It's time for these relics of laws from Communism, were overturned and new laws set in place that benefit not only the teachers but also the students. As with the high rotation of native teachers at this University, there is little consistency nor stability. And they shouldn't suffer.
I in all conscience cannot stand by and have myself disrespected by my boss nor be forced to shut up by their idle threats. We have tried every 'official' angle. To no avail. SO now, the law will see what's right and what's wrong.
Thanks for listening
"They have no reason why not, other than we are not qualified enough."
I would imagine that this is the crucial point .
But if they aren't qualified, why did they hire them?
"Beggars can't be choosers"
Clearly someone with lesser qualifications shouldn't be employed under the same contract. Being a native speaker of any langauge shouldn't equal special treatment as a teacher.
I'm sure they can easily be replaced either by Poles or other native speakers wishing to spend time teaching in Eastern Europe.
It isn't as simple as that. The types of contracts differ in terms of healthcare, pension etc, rather than amount. And a 'Polish Magister' is worth less than a British BA - the Bologna Process is establishing this at the moment - so really, some of those native speakers with BA are better qualified than those with a 'polish Magister'.
The universities in Kraków and Warsaw already recognise this.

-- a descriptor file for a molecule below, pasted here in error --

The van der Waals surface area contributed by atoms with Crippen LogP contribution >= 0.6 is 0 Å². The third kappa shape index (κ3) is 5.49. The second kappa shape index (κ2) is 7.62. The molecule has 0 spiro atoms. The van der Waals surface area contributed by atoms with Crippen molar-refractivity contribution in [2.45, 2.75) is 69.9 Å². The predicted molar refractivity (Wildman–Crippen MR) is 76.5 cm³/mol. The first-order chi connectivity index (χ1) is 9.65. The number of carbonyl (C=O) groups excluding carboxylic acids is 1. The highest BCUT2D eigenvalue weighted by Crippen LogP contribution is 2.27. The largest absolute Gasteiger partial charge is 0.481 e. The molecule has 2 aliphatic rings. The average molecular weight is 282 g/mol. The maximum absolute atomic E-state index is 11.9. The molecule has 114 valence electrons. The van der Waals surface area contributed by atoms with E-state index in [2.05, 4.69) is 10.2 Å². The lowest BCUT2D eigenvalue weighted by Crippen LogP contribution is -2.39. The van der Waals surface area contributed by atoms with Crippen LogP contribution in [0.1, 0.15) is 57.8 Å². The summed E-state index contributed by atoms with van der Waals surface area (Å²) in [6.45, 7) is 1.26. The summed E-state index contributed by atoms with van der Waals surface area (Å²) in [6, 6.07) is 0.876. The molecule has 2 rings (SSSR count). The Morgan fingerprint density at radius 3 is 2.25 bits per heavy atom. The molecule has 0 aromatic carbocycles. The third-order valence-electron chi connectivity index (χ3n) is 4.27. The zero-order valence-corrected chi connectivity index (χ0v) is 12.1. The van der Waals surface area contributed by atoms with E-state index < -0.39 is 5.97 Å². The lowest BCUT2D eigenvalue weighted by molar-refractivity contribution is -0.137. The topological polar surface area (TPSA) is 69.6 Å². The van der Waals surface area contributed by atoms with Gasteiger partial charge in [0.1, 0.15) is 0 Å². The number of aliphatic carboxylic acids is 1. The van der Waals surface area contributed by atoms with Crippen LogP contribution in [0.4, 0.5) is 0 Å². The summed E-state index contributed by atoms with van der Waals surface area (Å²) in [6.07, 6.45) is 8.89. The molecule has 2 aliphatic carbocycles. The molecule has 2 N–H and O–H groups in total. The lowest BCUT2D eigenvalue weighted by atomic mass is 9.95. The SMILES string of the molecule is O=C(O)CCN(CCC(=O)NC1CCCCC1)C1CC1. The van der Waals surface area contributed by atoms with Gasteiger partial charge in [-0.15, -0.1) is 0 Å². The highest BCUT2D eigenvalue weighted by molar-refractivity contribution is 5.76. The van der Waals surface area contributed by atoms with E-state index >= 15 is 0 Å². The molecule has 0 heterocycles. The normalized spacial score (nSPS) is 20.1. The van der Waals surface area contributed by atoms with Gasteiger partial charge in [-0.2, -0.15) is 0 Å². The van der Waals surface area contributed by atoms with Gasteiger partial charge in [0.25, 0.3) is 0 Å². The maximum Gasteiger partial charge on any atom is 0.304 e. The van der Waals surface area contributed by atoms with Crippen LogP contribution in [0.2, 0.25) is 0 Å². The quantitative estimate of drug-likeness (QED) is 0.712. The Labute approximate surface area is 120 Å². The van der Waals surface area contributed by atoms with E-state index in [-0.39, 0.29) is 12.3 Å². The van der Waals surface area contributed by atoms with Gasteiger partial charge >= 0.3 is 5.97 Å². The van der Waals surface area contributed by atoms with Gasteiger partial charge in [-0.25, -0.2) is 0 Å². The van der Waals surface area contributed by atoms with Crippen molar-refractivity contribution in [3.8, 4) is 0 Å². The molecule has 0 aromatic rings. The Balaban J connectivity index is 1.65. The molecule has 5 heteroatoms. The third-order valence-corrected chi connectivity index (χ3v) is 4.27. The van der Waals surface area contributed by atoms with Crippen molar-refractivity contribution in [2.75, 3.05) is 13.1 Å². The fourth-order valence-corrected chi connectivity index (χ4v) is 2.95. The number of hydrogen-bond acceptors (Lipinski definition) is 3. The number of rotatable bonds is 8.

"I'm sure they can easily be replaced either by Poles or other native speakers wishing to spend time teaching in Eastern Europe. "
Paul Manser !
The illiterate British native speaker who wanted to teach in Poland. Remember him
But i done a corse and Im qwolified now.
Anywhey spelling and teeching is somefing difrant.
iam gona teech english not grammer.
"I have some experience at UAM in Poznan and was astounded by what goes on there and what is considered study"
Can we get an example? Just curious.
Interesting. I have personally interviewed several Polish university grads for various positions (this was several years ago, I would think things are different now) and found that most lacked any tangible experience one would have upon receiving a business degree in the US. The curriculum in Poland does not place sufficient emphasis on internships, etc.
Everyone wants to be ‘Pan dyrektor’ and thinks that ‘mgr’ makes them special.
Anyway, from what I heard Warsaw University business program is well regarded.
My wife studied French at Warsaw University to a very high level.
A superb translator I work with learnt English at Poznan back in the 80s and is full of praise for the English dept there.
Interestingly, UK teaching qualifications are NOT recognised in France, whereas French qualifications are recognised in the UK. Now, why is that?
The problems described here with higher education in Poland were not present to any extent prior to say 1995. Mass access has led to these problems.
The head of the English Faculty at Poznan University was also responsible for Matura and Olimpiad materials for the Gorzów area in the past.
As I recall, they too bore very little resemblance to reality, both in the language used, correctness of said language and topics covered.
One teacher I knew referred to him as 'a tosspiece of the highest order'.
Re head of English at Poznan University, a friend of mine who studied there said:
"I agree - he was a humongous turd in a sea of Communist pus. Although I never trusted the guy, I admired his energy, determination and organizational skills. On balance, I believe the English Faculty at Poznań University owes him a lot (however weird and politically incorrect this may sound at the moment). FORMER (GRATEFUL) STUDENT"